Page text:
The patented NanoDrop™ sample retention system employs surface tension to hold 0.5 μL to 2 μL samples in place between two optical fibers. Using this technology, NanoDrop spectrophotometers have the capability to measure samples between 50 and 200 times more concentrated than samples measured using a standard 1 cm cuvette. The Protein A280 method is applicable to purified proteins that contain Trp, Tyr residues or Cys-Cys disulphide bonds and exhibit absorbance at 280 nm. This method does not require generation of a standard curve and is ready for protein sample quantitation at software startup. Colorimetric assays such as BCA, Pierce 660 nm, Bradford, and Lowry require standard curves and are more commonly used for uncharacterized protein solutions and cell lysates.

Image 3

The DNA in wells 50, 51, 52, 53, 54 and 55 are degraded. The concentration of the DNA is very high in the well 59 hence it can not come out of the well. The comb is not removed properly from wells 56, 59,60, 61 and 62. The DNA samples are highly contaminated with proteins as well as RNAs (59 to 62).


2-D electrophoresis begins with electrophoresis in the first dimension and then separates the molecules perpendicularly from the first to create an electropherogram in the second dimension. In electrophoresis in the first dimension, molecules are separated linearly according to their isoelectric point. In the second dimension, the molecules are then separated at 90 degrees from the first electropherogram according to molecular mass. Since it is unlikely that two molecules will be similar in two distinct properties, molecules are more effectively separated in 2-D electrophoresis than in 1-D electrophoresis.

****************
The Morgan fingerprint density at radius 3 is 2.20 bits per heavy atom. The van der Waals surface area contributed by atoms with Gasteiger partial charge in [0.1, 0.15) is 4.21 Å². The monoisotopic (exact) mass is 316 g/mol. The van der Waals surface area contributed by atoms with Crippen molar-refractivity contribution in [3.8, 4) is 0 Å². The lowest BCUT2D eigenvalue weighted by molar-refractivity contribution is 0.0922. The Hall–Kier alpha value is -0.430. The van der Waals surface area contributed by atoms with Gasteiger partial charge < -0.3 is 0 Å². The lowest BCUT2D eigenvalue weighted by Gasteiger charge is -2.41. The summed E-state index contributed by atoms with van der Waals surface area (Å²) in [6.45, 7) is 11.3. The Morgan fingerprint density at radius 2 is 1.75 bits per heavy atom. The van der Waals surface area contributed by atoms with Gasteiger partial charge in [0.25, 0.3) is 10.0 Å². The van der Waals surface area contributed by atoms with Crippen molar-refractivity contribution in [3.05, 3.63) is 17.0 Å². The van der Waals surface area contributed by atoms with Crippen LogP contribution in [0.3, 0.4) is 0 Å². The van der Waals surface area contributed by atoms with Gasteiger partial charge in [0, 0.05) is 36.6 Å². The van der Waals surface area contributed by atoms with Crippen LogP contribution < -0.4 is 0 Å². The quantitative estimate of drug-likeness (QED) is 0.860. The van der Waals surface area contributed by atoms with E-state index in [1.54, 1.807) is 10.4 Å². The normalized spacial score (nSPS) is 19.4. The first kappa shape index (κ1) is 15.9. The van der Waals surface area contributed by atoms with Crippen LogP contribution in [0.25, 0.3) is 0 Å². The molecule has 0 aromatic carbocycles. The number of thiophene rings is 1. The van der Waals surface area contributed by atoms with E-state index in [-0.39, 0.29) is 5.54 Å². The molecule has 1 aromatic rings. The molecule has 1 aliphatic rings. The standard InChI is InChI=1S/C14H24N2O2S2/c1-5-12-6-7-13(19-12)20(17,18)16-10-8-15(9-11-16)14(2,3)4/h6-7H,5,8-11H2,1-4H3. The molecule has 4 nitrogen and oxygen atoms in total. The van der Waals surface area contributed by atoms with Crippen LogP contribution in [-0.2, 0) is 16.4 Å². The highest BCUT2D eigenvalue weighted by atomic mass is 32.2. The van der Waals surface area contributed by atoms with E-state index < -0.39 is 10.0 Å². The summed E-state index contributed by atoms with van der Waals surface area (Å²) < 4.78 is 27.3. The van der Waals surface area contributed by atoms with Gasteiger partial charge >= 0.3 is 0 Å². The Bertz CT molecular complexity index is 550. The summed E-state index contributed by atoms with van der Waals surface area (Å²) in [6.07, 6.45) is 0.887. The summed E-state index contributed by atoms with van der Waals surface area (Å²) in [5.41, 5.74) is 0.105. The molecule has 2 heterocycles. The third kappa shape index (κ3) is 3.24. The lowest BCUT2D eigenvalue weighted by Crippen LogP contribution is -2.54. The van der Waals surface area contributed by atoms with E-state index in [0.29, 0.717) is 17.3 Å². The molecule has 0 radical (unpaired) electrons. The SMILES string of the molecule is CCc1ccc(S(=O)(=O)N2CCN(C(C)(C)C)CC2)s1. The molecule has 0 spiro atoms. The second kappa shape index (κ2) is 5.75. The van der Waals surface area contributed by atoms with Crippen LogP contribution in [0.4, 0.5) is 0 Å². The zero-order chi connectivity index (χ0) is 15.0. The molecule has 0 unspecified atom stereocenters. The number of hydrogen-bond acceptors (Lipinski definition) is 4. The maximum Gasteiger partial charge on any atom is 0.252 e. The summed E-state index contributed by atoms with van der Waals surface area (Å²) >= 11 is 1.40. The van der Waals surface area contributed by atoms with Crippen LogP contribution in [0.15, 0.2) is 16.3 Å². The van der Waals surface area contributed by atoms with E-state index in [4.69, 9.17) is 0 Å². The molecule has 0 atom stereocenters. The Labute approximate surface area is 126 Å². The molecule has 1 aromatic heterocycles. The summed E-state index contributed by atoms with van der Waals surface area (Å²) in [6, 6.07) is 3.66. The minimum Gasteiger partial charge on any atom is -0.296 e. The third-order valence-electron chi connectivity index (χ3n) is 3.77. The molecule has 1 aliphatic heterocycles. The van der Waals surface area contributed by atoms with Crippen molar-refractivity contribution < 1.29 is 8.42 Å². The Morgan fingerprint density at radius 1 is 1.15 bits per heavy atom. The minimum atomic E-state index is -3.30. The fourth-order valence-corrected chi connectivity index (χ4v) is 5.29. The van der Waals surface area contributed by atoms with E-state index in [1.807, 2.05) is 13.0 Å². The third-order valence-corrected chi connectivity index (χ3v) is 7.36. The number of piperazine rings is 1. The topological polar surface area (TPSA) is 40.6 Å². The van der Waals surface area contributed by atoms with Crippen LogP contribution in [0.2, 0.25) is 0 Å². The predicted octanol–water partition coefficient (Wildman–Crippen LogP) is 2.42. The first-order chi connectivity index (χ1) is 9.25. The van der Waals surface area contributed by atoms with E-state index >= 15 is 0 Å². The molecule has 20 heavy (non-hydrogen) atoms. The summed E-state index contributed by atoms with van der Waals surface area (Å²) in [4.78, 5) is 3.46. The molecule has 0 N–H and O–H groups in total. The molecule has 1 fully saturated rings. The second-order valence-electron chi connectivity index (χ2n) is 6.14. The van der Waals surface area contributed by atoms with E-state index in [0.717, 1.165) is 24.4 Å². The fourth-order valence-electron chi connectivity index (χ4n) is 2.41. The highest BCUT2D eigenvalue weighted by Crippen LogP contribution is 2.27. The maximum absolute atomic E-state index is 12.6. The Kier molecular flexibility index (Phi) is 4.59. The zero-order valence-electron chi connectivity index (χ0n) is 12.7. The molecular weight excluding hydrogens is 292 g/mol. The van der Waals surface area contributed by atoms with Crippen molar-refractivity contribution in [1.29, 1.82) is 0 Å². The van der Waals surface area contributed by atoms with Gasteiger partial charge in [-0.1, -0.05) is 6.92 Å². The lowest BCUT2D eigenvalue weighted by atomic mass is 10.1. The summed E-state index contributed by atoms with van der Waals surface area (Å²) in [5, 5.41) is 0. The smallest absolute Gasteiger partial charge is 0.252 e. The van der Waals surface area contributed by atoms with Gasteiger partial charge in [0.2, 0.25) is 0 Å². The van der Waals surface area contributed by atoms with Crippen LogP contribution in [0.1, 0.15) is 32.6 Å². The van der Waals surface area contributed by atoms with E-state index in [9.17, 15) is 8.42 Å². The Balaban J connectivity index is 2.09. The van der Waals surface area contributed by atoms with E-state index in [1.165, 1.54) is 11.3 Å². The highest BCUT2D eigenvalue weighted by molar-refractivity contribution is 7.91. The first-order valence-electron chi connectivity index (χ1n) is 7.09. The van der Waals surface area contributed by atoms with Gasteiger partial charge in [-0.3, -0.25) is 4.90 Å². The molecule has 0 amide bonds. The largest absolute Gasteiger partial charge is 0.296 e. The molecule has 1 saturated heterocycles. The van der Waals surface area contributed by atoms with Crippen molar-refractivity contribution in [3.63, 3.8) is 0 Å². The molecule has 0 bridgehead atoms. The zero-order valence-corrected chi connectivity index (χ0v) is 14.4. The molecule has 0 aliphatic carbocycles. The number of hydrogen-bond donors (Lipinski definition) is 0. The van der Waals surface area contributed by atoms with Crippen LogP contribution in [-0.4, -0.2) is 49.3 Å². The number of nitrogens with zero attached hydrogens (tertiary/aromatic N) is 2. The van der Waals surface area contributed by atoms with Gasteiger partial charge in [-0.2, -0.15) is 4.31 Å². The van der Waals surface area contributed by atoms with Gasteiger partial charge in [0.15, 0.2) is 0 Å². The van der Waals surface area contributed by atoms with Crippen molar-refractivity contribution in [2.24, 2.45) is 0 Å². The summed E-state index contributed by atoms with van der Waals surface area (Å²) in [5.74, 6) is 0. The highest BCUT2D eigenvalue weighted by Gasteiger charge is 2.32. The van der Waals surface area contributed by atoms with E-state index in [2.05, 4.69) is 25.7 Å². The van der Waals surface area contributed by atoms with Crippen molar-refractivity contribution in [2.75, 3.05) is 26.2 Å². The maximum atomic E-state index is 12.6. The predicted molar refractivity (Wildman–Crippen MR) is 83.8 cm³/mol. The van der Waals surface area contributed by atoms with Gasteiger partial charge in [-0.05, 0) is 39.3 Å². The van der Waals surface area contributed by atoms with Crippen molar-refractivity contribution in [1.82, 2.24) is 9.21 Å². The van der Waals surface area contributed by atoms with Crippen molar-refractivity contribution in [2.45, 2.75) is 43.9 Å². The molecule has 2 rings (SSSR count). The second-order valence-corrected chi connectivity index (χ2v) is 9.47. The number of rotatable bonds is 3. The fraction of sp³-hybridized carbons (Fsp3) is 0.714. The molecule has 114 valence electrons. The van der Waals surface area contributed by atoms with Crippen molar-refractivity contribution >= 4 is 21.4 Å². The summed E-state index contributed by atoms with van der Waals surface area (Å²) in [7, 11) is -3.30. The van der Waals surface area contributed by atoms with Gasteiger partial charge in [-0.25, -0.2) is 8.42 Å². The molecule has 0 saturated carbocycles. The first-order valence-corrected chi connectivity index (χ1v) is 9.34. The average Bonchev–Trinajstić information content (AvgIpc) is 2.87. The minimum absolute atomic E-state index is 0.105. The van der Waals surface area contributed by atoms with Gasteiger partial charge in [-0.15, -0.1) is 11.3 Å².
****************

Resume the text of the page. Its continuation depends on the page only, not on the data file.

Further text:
The two dimensions that proteins are separated into using this technique can be isoelectric point, protein complex mass in the native state, or protein mass.

Separation of the proteins by isoelectric point is called isoelectric focusing (IEF). Thereby, a pH gradient is applied to a gel and an electric potential is applied across the gel, making one end more positive than the other. At all pH values other than their isoelectric point, proteins will be charged. If they are positively charged, they will be pulled towards the more negative end of the gel and if they are negatively charged they will be pulled to the more positive end of the gel. The proteins applied in the first dimension will move along the gel and will accumulate at their isoelectric point that is, the point at which the overall charge on the protein is 0 (a neutral charge).

For the analysis of the functioning of proteins in a cell, the knowledge of their cooperation is essential. Most often proteins act together in complexes to be fully functional. The analysis of this sub organelle organisation of the cell requires techniques conserving the native state of the protein complexes. In native polyacrylamide gel electrophoresis (native PAGE), proteins remain in their native state and are separated in the electric field following their mass and the mass of their complexes respectively. To obtain a separation by size and not by net charge, as in IEF, an additional charge is transferred to the proteins by the use of Coomassie Brilliant Blue or lithium dodecyl sulfate. After completion of the first dimension the complexes are destroyed by applying the denaturing SDS-PAGE in the second dimension, where the proteins of which the complexes are composed of are separated by their mass.